7784. And to all the sons of Israel shall not a dog move his tongue. That this signifies that among those who are of the spiritual church there shall not be the least of damnation and lamentation, is evident from the representation of the sons of Israel, as being those who are of the spiritual church (n. 6426, 6637, 6862, 6868, 7035, 7062, 7198, 7201, 7215, 7223); and from the signification of "a dog not moving his tongue," as being that there shall not be the least of damnation and lamentation; for this statement is opposed to the "great cry which shall be in the land of Egypt," which denotes interior lamentation (n. 7782), and this on account of the damnation signified by the death of the firstborn.
 By those who are of the spiritual church (that is, who are in the good of this church) not having the least of damnation, is not to be understood that they are devoid of all evil; but that they are withheld from evil in good by the Lord. That which is their own is nothing but what is evil and damned; but that which is the Lord's own and which they receive is good, consequently is devoid of all damnation. Thus it is meant that there is nothing of damnation with those who are in the Lord.
 Its being said that "a dog shall not move his tongue" is on account of the signification of a "dog." A "dog" signifies the lowest of all, or those who are of small value in the church, likewise those who are outside of the church, also those who prate much about the things of the church and understand little; and in the opposite sense, those who are altogether outside of the faith of the church and treat with contumely the things of faith. That "dogs" signify those who are outside of the church, is evident in Matthew:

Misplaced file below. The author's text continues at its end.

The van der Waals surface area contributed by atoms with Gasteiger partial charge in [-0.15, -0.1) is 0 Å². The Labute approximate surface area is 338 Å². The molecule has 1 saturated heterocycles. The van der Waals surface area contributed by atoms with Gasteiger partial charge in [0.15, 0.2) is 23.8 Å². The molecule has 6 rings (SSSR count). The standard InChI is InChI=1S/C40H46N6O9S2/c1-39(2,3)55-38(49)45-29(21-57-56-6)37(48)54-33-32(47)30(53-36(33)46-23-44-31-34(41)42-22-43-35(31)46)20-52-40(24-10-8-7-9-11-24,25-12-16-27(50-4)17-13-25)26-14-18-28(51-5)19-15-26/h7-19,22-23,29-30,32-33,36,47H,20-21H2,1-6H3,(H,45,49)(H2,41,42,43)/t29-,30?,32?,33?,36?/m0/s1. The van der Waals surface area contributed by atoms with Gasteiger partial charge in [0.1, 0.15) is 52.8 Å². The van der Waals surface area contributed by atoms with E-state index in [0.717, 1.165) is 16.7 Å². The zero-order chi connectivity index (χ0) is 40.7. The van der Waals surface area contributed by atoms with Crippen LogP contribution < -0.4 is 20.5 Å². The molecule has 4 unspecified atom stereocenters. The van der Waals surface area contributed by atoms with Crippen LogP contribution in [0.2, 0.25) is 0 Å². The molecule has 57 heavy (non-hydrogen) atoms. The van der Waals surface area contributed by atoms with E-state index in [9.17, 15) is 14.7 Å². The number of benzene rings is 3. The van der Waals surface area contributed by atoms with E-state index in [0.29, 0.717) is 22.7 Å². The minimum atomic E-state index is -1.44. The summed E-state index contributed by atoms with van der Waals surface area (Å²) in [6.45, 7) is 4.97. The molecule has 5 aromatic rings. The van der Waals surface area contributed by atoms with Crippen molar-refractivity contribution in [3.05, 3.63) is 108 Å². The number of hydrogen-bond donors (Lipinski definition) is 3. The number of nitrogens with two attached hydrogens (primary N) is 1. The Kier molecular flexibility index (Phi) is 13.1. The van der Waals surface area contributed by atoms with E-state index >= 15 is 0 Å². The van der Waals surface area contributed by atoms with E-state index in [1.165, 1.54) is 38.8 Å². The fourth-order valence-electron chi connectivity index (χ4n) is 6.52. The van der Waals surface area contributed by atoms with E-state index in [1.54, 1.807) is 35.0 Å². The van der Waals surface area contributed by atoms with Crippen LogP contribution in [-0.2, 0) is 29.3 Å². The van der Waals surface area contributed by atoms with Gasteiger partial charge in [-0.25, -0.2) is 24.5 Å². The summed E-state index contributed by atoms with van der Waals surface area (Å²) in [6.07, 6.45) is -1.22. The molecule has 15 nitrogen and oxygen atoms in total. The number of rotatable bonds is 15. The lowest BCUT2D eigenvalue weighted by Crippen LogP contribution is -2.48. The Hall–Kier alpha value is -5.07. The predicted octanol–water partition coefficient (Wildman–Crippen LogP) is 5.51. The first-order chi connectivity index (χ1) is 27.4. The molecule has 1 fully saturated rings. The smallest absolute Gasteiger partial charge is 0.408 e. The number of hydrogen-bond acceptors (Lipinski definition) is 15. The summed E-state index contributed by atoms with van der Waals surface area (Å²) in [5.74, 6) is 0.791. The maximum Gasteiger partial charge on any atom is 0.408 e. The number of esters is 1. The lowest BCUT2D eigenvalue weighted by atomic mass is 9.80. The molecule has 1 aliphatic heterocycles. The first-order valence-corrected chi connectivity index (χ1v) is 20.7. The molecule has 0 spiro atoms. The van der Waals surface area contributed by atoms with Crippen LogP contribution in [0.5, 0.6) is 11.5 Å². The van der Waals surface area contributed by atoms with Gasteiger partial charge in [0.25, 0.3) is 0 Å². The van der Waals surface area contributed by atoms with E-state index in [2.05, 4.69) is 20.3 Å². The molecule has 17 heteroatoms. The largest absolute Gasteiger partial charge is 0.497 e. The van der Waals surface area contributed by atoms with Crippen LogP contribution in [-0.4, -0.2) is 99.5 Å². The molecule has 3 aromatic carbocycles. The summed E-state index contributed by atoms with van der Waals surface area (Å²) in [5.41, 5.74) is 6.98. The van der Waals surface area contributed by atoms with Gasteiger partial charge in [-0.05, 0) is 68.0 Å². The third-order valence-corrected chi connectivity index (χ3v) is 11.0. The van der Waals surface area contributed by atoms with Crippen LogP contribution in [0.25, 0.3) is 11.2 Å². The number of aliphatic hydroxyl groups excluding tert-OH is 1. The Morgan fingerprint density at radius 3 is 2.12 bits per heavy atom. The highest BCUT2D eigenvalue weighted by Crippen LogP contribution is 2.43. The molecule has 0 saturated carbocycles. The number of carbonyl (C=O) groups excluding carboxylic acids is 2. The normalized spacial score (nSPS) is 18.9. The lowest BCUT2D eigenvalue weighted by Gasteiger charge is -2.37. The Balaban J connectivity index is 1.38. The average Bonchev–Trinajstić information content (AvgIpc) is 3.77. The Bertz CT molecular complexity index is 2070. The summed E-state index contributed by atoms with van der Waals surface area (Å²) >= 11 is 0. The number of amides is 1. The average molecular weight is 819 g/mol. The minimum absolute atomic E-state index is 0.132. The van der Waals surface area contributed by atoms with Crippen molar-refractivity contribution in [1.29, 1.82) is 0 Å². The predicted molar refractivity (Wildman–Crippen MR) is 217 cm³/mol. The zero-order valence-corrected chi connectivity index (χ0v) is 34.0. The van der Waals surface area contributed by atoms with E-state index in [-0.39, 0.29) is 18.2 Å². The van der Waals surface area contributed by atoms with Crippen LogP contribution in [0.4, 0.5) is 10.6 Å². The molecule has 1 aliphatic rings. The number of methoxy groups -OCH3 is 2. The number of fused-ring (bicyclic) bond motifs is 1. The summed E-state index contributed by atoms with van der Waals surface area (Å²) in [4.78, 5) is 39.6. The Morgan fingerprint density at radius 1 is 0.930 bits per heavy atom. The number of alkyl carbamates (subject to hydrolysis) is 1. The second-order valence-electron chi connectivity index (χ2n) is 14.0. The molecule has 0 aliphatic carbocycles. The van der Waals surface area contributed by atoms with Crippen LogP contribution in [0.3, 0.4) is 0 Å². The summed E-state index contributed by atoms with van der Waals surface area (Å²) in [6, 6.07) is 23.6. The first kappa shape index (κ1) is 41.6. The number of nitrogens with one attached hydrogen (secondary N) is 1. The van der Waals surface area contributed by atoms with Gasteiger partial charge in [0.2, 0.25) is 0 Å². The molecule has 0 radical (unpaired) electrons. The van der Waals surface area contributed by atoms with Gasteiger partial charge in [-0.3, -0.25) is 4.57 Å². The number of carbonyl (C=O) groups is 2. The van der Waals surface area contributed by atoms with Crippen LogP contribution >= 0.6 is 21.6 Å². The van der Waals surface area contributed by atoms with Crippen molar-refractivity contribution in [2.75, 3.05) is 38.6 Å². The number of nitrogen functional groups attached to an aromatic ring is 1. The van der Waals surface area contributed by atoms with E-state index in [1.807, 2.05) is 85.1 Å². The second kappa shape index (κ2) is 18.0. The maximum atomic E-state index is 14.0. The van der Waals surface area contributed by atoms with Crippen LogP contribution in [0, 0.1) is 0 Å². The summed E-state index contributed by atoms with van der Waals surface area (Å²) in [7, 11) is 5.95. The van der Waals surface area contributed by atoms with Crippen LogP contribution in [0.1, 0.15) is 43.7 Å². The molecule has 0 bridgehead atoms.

Jesus said unto the Greek woman, a Syrophoenician, It is not good to take the children's bread and cast it to the dogs. But she said, Surely Lord; but even the little dogs eat of the crumbs which fall from their master's table. Then Jesus answering said unto her, O woman, great is thy faith; be it unto thee as thou wilt; and her daughter* was healed (Matt. 15:26-28; Mark 7:27-28);
where by "children" are meant those who are within the church, and by "dogs" those who are outside of it. In like manner by the "dogs which licked the sores of Lazarus" (Luke 16:21); for by the "rich man" there, in the internal sense, is meant one who is within the church and consequently abounds spiritual riches, which are the knowledges of truth and good. "Dogs" denote those who are in the lowest place within the church, who prate much about the things of the church and understand little, and in the opposite sense, those who treat with contumely the things of faith, in these passages:
His watchmen are all blind, they do not know; they are all dumb dogs, they cannot bark; looking on, lying down, loving to sleep (Isa. 56:10).
They are noisy like a dog, they go round about in the city; for they belch with their mouth; swords are in their lips (Ps. 59:6-7, 14).
That thy foot may stamp in blood, the tongue of thy dogs . . . (Ps. 68:23).
Give not that which is holy to the dogs, neither cast ye your pearls before the swine, lest haply they trample them with their feet, and turn and rend you (Matt. 7:6).
For this reason the vilest of all things, which was to be cast away, is signified by a "dead dog" (1 Sam. 24:14; 2 Sam. 9:8; 16:9).
* The Latin has "the woman."